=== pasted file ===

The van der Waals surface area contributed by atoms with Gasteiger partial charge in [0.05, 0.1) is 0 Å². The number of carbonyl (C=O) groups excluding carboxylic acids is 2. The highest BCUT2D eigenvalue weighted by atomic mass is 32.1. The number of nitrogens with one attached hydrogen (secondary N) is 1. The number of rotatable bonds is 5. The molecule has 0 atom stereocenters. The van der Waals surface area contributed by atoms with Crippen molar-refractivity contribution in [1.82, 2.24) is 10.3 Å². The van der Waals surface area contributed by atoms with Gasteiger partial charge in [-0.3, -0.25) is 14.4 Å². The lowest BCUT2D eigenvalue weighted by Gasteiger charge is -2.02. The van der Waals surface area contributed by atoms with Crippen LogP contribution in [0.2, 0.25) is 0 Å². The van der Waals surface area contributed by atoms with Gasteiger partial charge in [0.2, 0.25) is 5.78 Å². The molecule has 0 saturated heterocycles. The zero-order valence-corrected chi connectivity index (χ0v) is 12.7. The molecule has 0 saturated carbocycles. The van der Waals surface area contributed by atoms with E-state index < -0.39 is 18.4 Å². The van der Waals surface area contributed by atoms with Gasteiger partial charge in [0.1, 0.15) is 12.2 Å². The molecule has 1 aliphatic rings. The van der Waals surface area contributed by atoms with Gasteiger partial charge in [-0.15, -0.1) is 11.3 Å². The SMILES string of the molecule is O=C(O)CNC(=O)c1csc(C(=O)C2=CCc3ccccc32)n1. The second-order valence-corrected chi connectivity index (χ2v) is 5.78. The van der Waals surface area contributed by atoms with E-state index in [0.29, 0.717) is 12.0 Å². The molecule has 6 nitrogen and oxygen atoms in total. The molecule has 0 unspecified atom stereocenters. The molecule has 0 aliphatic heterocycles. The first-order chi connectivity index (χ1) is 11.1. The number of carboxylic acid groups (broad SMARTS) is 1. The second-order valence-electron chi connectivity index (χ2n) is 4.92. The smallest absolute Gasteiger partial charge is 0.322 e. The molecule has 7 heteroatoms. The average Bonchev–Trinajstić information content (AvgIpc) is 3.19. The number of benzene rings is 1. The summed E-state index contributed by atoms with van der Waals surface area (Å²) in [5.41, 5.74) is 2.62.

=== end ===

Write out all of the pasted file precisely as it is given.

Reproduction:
The van der Waals surface area contributed by atoms with Gasteiger partial charge in [0.05, 0.1) is 0 Å². The number of carbonyl (C=O) groups excluding carboxylic acids is 2. The highest BCUT2D eigenvalue weighted by atomic mass is 32.1. The number of nitrogens with one attached hydrogen (secondary N) is 1. The number of rotatable bonds is 5. The molecule has 0 atom stereocenters. The van der Waals surface area contributed by atoms with Crippen molar-refractivity contribution in [1.82, 2.24) is 10.3 Å². The van der Waals surface area contributed by atoms with Gasteiger partial charge in [-0.3, -0.25) is 14.4 Å². The lowest BCUT2D eigenvalue weighted by Gasteiger charge is -2.02. The van der Waals surface area contributed by atoms with Crippen LogP contribution in [0.2, 0.25) is 0 Å². The van der Waals surface area contributed by atoms with Gasteiger partial charge in [0.2, 0.25) is 5.78 Å². The molecule has 0 saturated heterocycles. The zero-order valence-corrected chi connectivity index (χ0v) is 12.7. The molecule has 0 saturated carbocycles. The van der Waals surface area contributed by atoms with E-state index < -0.39 is 18.4 Å². The van der Waals surface area contributed by atoms with Gasteiger partial charge in [0.1, 0.15) is 12.2 Å². The molecule has 1 aliphatic rings. The van der Waals surface area contributed by atoms with Gasteiger partial charge in [-0.15, -0.1) is 11.3 Å². The SMILES string of the molecule is O=C(O)CNC(=O)c1csc(C(=O)C2=CCc3ccccc32)n1. The second-order valence-corrected chi connectivity index (χ2v) is 5.78. The van der Waals surface area contributed by atoms with E-state index in [0.29, 0.717) is 12.0 Å². The molecule has 6 nitrogen and oxygen atoms in total. The molecule has 0 unspecified atom stereocenters. The molecule has 0 aliphatic heterocycles. The first-order chi connectivity index (χ1) is 11.1. The number of carboxylic acid groups (broad SMARTS) is 1. The second-order valence-electron chi connectivity index (χ2n) is 4.92. The smallest absolute Gasteiger partial charge is 0.322 e. The molecule has 7 heteroatoms. The average Bonchev–Trinajstić information content (AvgIpc) is 3.19. The number of benzene rings is 1. The summed E-state index contributed by atoms with van der Waals surface area (Å²) in [5.41, 5.74) is 2.62.